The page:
Everything about this is brilliantly well-done. The characters (especially the titular, two main protagonists/heroes), the writing, the art/animation, the music (especially the English version of the theme song), and the voice work (I heard the English dub only and it sounds fine). Not really any complaints about this. Well, almost. The exception being I just wish the audio/visual synchronization was perfect, as it's off at times. Amongst the animations that are so different from the more common fare. Once again, it has become another one of my favorite foreign cartoons/anime, animated shows of the 1990s, and just among my favorite shows overall, animated or otherwise. It's just as great as Chalopin's other creation, Ulysses 31. Shows of this high caliber should be getting more push instead of the mindless dreck that gets more attention. It truly deserves so much more. Another DVD release in which I'd be interested and invest. This is added to my "Best Cartoons/Anime/General Shows" Ever Made" list. Everybody who may be reading this, this is an exciting show that will give you one of the best thrill rides of your life. Well worth the watch and recommended.

The New Shmoo
(1979)

Beginning With Scooby Doo And Crew; Ending With New Shmoo And Crew.
Because this was less than a decade before my time, it never seemed to air on Cartoon Network (or, at least, that I know of, anyway), and I was never able to watch it on Boomerang, it's one of the Hanna-Barbera cartoons I didn't grow up on watching. Other than Josie and the Pussycats and The Amazing Chan and the Chan Clan, this is one of the Scooby Doo clones I didn't see when I was little/younger nor did I know those I did see were supposed to be rehashes of Scooby Doo. I decided to check it out online earlier this year, despite this and the other imitators' reputation for being derivative. Not regarding the facts that I grew up on watching some of the Scooby shows and in spite of having some bias toward the franchise in recent years, due to how omnipresent it is and coming out with something new to add to the franchise too frequently, I actually find this slightly better too in spite of it being formulaic and gimmicky. It may be considered a guilty pleasure for me probably.

After the Lil' Abner comic creator Al Capp's death, Hanna-Barbera got the rights to use his Shmoo character in his first animation appearance. One of the three mystery/Scooby-based shows adapted from previous, other properties (after Josie & the Pussycats and The Amazing Chan and the Chan Clan). But what separates the Shmoo seen in this show from the one in the comic is that this version of the character has shapeshifting powers.

The New Shmoo follows the adventures Shmoo has with a diverse trio of teenagers who are comic book writers/detectives: the Caucasian males: Mickey and Billy Joe, (the latter also being a hick) and a Latina: Nita. Both Mickey and Nita are more excited, and enthusiastic, when it comes to pursuing cases, whereas Billy Joe is less so and is the worrywart of their investigative circle. The cases they solve are sources of inspiration for the comics. Shmoo provides some comic relief in the form of sight gags, by turning into whatever object happens to be mentioned and he often takes it literally. One of the reviewers before me described the show as a cartoon X-Files. I'm not so sure about that (especially considering since that hadn't even come to fruition yet), but it does try to be a little more distinctive with a few sci-fi elements. Although homogeneous, there's still a reason to watch it anyway, if nothing else, for its historical firsts. Interestingly enough, Nita seems to be the first Latina lead protagonist in a Hanna-Barbera toon and she, and Mickey, may be the first interracial item. Another distinction is that almost none of the criminals in this series use the "you meddling kids" line or any other variations of it. Unlike the Scooby Doo franchise's Daphne Blake, Nita is never a damsel-in-distress (though I've read elsewhere that Daphne isn't that anymore at some point in later Scooby series).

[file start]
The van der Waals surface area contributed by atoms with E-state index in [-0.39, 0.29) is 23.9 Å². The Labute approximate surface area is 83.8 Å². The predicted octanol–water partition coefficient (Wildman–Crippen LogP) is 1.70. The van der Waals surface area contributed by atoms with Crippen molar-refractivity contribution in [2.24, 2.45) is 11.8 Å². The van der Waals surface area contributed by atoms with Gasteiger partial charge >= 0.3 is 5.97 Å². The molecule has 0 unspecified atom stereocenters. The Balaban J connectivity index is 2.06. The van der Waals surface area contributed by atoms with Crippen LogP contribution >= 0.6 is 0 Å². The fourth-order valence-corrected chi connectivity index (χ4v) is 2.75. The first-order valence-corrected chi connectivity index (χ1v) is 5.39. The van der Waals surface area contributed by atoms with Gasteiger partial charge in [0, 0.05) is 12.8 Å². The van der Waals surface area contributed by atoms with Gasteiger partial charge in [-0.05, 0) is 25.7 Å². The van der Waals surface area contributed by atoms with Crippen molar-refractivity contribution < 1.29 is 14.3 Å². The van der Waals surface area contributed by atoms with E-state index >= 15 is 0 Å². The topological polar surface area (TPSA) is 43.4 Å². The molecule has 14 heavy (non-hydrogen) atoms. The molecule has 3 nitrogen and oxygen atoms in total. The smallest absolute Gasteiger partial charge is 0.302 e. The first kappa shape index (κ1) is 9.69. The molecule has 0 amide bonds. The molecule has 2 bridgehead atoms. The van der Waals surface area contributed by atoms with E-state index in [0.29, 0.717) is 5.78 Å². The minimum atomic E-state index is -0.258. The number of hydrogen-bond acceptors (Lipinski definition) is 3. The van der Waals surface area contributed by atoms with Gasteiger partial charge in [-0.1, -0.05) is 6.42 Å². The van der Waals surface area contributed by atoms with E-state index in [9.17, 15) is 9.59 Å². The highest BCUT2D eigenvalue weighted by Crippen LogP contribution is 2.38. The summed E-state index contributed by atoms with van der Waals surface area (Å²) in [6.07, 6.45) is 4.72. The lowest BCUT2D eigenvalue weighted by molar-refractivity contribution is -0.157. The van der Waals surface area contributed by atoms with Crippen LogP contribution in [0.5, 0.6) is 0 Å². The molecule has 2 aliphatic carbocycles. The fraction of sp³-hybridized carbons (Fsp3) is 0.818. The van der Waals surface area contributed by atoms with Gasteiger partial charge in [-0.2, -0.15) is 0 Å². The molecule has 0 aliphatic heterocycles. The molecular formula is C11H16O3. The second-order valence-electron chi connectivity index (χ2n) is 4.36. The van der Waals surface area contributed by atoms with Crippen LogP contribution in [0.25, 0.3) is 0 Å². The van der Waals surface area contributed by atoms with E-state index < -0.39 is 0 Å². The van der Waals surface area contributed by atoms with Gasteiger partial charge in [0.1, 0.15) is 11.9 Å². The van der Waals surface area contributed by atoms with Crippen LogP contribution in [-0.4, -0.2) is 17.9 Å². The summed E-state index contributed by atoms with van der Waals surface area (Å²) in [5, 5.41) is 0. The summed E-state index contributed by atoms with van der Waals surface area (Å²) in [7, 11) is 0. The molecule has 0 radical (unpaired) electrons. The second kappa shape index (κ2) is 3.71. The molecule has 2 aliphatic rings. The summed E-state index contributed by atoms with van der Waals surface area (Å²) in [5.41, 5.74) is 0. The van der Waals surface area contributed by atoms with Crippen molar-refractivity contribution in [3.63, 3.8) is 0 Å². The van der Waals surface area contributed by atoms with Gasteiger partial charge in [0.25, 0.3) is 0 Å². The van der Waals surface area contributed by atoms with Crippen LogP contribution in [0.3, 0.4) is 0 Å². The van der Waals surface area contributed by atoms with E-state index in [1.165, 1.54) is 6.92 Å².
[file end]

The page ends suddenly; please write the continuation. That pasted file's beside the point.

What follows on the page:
The art and character designs are among the finest ever drawn. The character animation seems fluid enough, but as far as the backgrounds, they seemed to be more limited since the scenery is looped at times. Aside from that and the occasional goofs, those may be the only things that make the animation, at least, partly limited, so I'll give those a pass regardless. The stories, though average, are at least coherent. The voice work sounds fine enough. The music is decent too, with the theme song having enough catchiness to it. The characters are decent enough.

As the '70s winded down, this would close the Scooby clones trend. This is notable for arriving at the tail end of the '70s and being the last of the Scooby clones, but it ended on a decent note. Like the other Scooby emulators or imitators, it just didn't match that franchise's success. Other than Shmoo himself, the detectives haven't appeared in anything else since, seemingly not even a cameo in Harvey Birdman: Attorney At Law. I'd like to see something done with them again somehow, as long as it's done right. Despite its gimmicky derivation, I've been having a fondness for it anyway and I think this just may actually be my most favorite of the Scooby clones. When it's finally brought to DVD officially, I think I'd still buy it. To all those who griped about the Scooby pattern, it was actually some network executives' idea, not Hanna-Barbera, so they should be blamed more. But after thinking about it, I don't mind that too much, since there'd be material to compensate for that later. It's good enough for what it is. I rather watch this than anything by Dingo Pictures, Spark Plug Entertainment, and that Brazilian animation studio any day. It isn't too bad, much better than Fangface (from video reviews I've seen of it) and The Buford Files (with writing not on the level of this, based on a commentary I read). Even if it may not had set itself apart enough, it's still underrated and was slept on for simply being a Scooby clone. It didn't have a chance and deserves much more. At least it recycles animation less than The Amazing Chan cartoon. Please, don't pass this up for anybody reading this. Recommended.